Title: Petition of James Walters, 7 May 1862
Date: May 7, 1862
Source Text: A microfilm reproduction of the original document held at the National Archives and Records Administration, Microcopy 520, Reel 2. The original document is held in the Records of the Accounting Officers of the Department of the Treasury, 1775–1978, National Archives and Records Administration, Record Group 217.6.5. Within the National Archives' Archival Description Catalog, see ARC Identifier 4644616 / MLR Number A1 347 (http://arcweb.archives.gov).
Civil War Washington ID: cww.00080
To the Commissioners under the act of Congress approved the 16th of April, 1862, entitled "An act for the release of certain persons held to service or labor in the District of Columbia."
Your Petitioner, James Walters
of Howard County Md by
this his petition in writing, represents and
states, that he is a person loyal to the United
States, who, at the time of the passage of the said act of Congress, held a
claim to service or labor against the negroes
hereinafter described persons of African
descent of the name of Margaret
Burley, Alexander Burley, and Maria Burley
(now Maria Johnson) for and during the
life of said negroes respectively and that by said
act of Congress said negroes respectively
were discharged and freed of and
from all claim of your petitioner to such service or labor; that at the time of
said discharge said negroes were
was of the ages of [no handwritten text supplied here] and of the personal description following:(1)
Margaret Burley 56 years old,
copper color, about five feet two inches high; Alexander
Burley twenty four years old, chestnut color, about five feet
seven and a half inches high, the son of Margaret,
small scar on his left cheek, Maria Burley (now married
to a man named Johnson as I understand) about 21 years
That your petitioner acquired his claim to the aforesaid service or labor of said negroes in manner following:(2) The mother Margaret Burley was given to me by my Father James Walters about the year 1828, and the others were born since then slaves for life to me; I permitted them to reside in the City of Washington, with my father for several years past, and they are well known.
That your petitioner's claim to the service or labor of said negroes was, at the time of said discharge therefrom, of the value of Twenty two hundred dollars in money.(3)Each one of these servants is so far as he is informed and has reason to believe perfectly sound and healthy and there cannot be found any more trusty, faithful or competent: the mother is No 1 cook, washer, and ironer Alexander Burley is one of the best house servants, and waiters, good looking and tractable, and Maria has never given cause of complaint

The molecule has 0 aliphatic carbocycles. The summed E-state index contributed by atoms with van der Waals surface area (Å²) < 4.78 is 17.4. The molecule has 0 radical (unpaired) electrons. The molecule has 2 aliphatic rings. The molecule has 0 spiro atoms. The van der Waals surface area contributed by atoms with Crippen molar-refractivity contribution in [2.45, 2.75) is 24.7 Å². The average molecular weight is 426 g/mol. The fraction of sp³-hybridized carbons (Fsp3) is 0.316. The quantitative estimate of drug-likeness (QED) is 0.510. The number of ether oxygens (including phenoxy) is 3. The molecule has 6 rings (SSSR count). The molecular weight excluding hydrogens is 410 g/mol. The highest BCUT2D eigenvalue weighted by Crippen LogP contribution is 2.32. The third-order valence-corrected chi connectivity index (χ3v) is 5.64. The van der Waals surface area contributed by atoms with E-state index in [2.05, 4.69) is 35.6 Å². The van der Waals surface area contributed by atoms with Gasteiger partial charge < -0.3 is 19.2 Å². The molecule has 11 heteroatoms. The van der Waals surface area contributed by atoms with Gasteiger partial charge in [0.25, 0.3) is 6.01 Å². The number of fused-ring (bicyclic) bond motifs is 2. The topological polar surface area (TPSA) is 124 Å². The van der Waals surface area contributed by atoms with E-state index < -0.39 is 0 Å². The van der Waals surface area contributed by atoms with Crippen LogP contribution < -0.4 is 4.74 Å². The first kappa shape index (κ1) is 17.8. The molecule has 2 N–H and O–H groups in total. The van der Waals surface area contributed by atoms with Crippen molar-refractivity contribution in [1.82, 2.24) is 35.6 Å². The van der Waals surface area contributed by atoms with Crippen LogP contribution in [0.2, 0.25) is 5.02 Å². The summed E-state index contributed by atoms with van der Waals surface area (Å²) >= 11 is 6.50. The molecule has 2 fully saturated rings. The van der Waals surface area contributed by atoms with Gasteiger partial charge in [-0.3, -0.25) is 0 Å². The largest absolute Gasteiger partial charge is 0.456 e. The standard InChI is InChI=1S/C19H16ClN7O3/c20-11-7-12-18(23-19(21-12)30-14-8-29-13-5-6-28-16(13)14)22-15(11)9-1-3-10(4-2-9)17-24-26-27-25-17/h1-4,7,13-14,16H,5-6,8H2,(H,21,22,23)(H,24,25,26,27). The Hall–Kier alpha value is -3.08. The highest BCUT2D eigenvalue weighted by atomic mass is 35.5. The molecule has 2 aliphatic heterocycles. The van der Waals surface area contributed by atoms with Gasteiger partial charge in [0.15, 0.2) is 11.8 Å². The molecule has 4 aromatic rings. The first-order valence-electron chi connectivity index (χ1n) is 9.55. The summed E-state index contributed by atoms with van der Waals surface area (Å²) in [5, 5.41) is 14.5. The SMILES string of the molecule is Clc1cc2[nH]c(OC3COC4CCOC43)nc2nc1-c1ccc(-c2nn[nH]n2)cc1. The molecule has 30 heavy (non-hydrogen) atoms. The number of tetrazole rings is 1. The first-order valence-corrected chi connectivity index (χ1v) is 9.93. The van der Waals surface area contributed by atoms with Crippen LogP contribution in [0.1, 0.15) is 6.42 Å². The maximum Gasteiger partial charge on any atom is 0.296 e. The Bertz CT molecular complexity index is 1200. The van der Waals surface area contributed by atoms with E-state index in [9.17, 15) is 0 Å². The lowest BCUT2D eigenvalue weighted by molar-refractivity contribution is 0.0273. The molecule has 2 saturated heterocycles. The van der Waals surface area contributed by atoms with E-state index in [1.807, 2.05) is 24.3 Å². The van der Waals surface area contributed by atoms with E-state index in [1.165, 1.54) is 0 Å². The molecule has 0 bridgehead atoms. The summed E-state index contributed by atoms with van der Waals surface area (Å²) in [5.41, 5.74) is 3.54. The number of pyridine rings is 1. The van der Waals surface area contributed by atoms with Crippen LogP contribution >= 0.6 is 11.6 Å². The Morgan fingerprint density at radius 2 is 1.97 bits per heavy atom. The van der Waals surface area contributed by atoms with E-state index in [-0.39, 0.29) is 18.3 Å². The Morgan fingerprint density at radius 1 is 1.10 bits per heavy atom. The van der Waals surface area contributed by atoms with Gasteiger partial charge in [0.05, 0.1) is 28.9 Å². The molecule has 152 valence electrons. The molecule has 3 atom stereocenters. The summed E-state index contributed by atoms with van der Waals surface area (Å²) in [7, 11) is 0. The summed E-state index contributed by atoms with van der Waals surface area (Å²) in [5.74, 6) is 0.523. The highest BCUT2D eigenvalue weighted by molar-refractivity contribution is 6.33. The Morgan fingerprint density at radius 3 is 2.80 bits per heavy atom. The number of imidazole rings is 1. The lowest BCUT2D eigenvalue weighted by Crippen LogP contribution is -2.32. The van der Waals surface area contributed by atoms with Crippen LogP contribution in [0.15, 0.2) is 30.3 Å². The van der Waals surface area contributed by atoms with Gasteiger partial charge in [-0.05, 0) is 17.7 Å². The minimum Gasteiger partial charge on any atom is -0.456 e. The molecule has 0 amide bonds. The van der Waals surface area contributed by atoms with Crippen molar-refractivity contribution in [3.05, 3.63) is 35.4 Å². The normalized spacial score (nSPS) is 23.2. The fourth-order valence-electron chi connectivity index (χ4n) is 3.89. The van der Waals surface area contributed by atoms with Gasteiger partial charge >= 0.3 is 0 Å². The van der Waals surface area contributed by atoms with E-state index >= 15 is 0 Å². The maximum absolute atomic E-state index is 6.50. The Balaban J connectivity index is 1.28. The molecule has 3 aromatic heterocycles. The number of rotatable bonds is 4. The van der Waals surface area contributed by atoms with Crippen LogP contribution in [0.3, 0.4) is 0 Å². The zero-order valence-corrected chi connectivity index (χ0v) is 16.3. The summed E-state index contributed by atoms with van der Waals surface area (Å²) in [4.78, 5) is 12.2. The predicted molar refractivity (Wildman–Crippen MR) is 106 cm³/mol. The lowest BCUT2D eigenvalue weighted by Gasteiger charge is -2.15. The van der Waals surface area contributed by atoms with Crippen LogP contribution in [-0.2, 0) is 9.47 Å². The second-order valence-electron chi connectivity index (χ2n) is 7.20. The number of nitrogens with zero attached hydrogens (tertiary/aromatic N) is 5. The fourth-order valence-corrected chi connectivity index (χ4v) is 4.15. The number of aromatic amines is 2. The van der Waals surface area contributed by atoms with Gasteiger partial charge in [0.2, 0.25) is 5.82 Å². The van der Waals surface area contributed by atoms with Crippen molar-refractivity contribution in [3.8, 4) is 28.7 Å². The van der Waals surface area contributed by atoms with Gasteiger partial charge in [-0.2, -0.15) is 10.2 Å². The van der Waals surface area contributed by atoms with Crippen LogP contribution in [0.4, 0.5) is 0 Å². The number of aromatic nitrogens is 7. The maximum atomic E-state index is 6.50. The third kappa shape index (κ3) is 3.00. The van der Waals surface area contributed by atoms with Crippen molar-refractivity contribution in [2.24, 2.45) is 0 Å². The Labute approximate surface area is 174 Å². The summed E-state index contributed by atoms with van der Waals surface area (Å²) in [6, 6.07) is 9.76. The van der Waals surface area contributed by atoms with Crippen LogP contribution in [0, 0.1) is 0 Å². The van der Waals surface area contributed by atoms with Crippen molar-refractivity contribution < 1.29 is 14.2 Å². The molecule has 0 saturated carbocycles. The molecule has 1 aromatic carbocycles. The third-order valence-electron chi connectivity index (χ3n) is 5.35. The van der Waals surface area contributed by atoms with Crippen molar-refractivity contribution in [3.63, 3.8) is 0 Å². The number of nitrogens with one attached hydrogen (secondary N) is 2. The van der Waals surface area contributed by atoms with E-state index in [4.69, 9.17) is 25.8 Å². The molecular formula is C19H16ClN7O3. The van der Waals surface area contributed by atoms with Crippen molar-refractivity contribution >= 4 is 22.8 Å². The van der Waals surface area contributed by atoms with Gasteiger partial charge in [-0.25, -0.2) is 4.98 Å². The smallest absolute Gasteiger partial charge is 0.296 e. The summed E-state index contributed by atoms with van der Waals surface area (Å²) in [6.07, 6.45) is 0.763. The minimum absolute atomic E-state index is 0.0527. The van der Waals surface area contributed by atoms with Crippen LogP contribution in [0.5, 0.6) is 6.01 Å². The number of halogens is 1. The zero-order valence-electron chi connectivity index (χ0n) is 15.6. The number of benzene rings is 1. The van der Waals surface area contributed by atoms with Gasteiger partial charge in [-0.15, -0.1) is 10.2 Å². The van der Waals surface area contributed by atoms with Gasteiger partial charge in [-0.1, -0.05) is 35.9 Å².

Your petitioner hereby declares that he bears true and faithful allegiance to the Government of the United States, and that he has not borne arms against the United States in the present rebellion, nor in any way given aid or comfort thereto.
And your petitioner further states and alleges, that he has not brought said negroes into the District of Columbia since the passage of said act of Congress; and that, at the time of the passage thereof, said negroes were held to service or labor therein under and by virtue of your petitioner's claim to such service or labor.
Your petitioner further states and alleges, that this said claim to the service or labor of said negroes respectively does not originate in or by virtue of any transfer heretofore made by any person who has in any manner aided or sustained the present rebellion against the Government of the United States.
And your petitioner prays the said Commissioners to investigate and determine the validity of his said claim to the service or labor of said negroes herein above set forth; and if the same be found to be valid, that they appraise and apportion the value of said claim in money, and report the same to the Secretary of the Treasury of the United States, in conformity to the provisions of said act of Congress.
[Form of the Oath for the Verification of the Petition.]
Washington County, ss.
I, James Walters being duly sworn, do depose and say, that all the several matters and things which are set forth and stated in the foregoing petition, as of my own knowledge, are true in substance and in fact; and that all the several other matters and things therein set forth and stated, as from the information of others, I believe to be true in substance and in fact.
Sworn to and subscribed before me this 5th day of May A. D. 1862.
Chas. P Walter J.P.
Note (2.)-- Here state how the claim was acquired, when, from whom, and for what price or consideration; and, if held under any written evidence of title, make exhibit thereof, or refer to the public record where the same may be found.
Note (3.)-- Here state such facts, if any there be, touching the value of the petitioner's claim to the service or labor of the person, as may enhance the same, and also such facts, if any, touching the moral, mental, and bodily infirmities or defects of said person, as impair the value of the petitioner's claim to such service or labor, and conclude such statement with an averment that the petitioner knows of no other infirmities or defects of said person which impair the value of petitioner's claim to such service or labor, and that he believes none other to exist. If the petitioner specify no such infirmity or defect, then his statement touching the value of his claim should conclude with an averment that he has no knowledge of any such infirmity or defect.